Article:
• The AG alleged that Portfolio and Sherman filed debt collection actions and obtained judgments without ensuring that the claims were timely under the statute of limitations of the state where the action accrued, which generally requires shorter periods than New York.
  • The settlement requires the companies to have approximately 3,000 judgments totaling about $16 million vacated by the court, cease any further collection activities on those judgments, and enhance their debt collection practices. The settlement also requires Portfolio to pay $300,000 and Sherman to pay $175,000 in penalties and costs. Neither company admitted any of the allegations.

Illinois, Kentucky, and North Carolina Attorneys General Settle Allegations Against Marketing Company That It Operated a Pyramid Scheme

  • Illinois AG Lisa Madigan, Kentucky AG Jack Conway, North Carolina AG Roy Cooper, and the Federal Trade Commission settled claims with Fortune Hi-Tech Marketing, Inc. to resolve a lawsuit alleging that it operated a pyramid scheme.
  • Fortune Hi-Tech allegedly claimed that program participants could earn significant income by selling consumer products and services, including satellite television service, home security systems, and beauty products. Participants were allegedly required to pay substantial start-up costs and monthly fees to maintain their position in the company. Allegedly the company’s main business, however, was to recruit members and most of these members lost money by participating in this program.
  • The settlement requires the company to pay at least $7.75 million in restitution to participants. The court’s order imposes a judgment of approximately $169 million, which will be partially suspended when the company surrenders certain assets to pay the restitution. The full judgment will become due immediately if the company misrepresented its financial condition. The settlement also prohibits the company from further misrepresentations, bans it from selling or otherwise benefitting from customers’ personal information, and bans it from collecting any additional money from customers.
  • According to AG Conway, North Dakota and Texas had previously settled similar allegations with the company.

Data Privacy

CFPB Proposes Rule Allowing Financial Institutions to Post Online Annual Privacy Notices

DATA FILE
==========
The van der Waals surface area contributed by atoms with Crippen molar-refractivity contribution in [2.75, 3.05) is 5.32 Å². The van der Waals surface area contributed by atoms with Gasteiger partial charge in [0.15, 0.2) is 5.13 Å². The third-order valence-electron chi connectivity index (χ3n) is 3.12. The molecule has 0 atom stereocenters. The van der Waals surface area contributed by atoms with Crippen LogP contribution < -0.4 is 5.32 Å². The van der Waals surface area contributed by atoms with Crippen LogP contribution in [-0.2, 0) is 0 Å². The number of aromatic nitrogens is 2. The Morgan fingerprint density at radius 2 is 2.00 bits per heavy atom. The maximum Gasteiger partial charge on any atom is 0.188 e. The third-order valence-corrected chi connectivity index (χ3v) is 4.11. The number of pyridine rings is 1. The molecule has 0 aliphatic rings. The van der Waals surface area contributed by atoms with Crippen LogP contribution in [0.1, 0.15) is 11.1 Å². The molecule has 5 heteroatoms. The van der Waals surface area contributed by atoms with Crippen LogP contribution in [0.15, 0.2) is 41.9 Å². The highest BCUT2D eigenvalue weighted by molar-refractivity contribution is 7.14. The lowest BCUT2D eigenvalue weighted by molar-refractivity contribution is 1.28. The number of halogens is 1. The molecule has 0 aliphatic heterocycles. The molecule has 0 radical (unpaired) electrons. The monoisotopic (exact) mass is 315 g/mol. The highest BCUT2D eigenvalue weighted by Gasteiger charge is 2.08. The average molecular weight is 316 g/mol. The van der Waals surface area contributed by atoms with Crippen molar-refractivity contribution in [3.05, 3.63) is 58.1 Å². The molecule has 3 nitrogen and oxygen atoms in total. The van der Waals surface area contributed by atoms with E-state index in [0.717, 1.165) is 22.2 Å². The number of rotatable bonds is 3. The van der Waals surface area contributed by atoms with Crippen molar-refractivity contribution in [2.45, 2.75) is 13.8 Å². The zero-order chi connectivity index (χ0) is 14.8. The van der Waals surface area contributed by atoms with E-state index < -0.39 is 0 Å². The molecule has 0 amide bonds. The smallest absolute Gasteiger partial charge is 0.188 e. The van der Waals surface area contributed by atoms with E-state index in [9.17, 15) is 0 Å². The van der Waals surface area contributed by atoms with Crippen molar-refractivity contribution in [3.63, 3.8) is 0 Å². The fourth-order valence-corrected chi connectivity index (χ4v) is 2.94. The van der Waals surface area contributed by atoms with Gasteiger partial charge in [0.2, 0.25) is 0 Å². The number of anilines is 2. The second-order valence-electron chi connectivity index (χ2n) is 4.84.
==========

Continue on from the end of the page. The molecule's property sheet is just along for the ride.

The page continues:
• The Consumer Financial Protection Bureau proposed a rule that would allow financial institutions to use a model disclosure form and post annual privacy notices online rather than delivering paper copies separately and individually to customers. The CFPB claims that this will make the disclosures more effective because customers could more easily see how these institutions use their personal information.
  • The Gramm-Leach-Bliley Act generally requires financial institutions to send customers annual privacy notices describing whether and how the institutions shares the consumers’ nonpublic personal information and information on opt-out rights and procedures. The proposal would not allow use of online posting if the institution were sharing data in a way that would trigger consumer opt-out rights.
  • In an unrelated matter regarding the CFPB’s involvement in privacy issues, the Online Interest-Based Advertising Accountability Program, an accountability program developed by the Council of Better Business Bureaus (BBB) and other advertising and self-regulatory industry associations, referred SunTrust Bank Inc. to the CFPB for refusing to participate in the program’s self-regulatory process. According to a BBB press release, the program had sent an inquiry to SunTrust regarding how it was using third parties to collect user web-browsing habits and whether it was using that information to deliver interest-based ads. SunTrust allegedly responded that complying with the demands would consume all of its allocated resources. The CFPB has not yet commented.

Employment

Airline Industry Contractor Settles Allegations of Minimum Wage Violations With New York Attorney General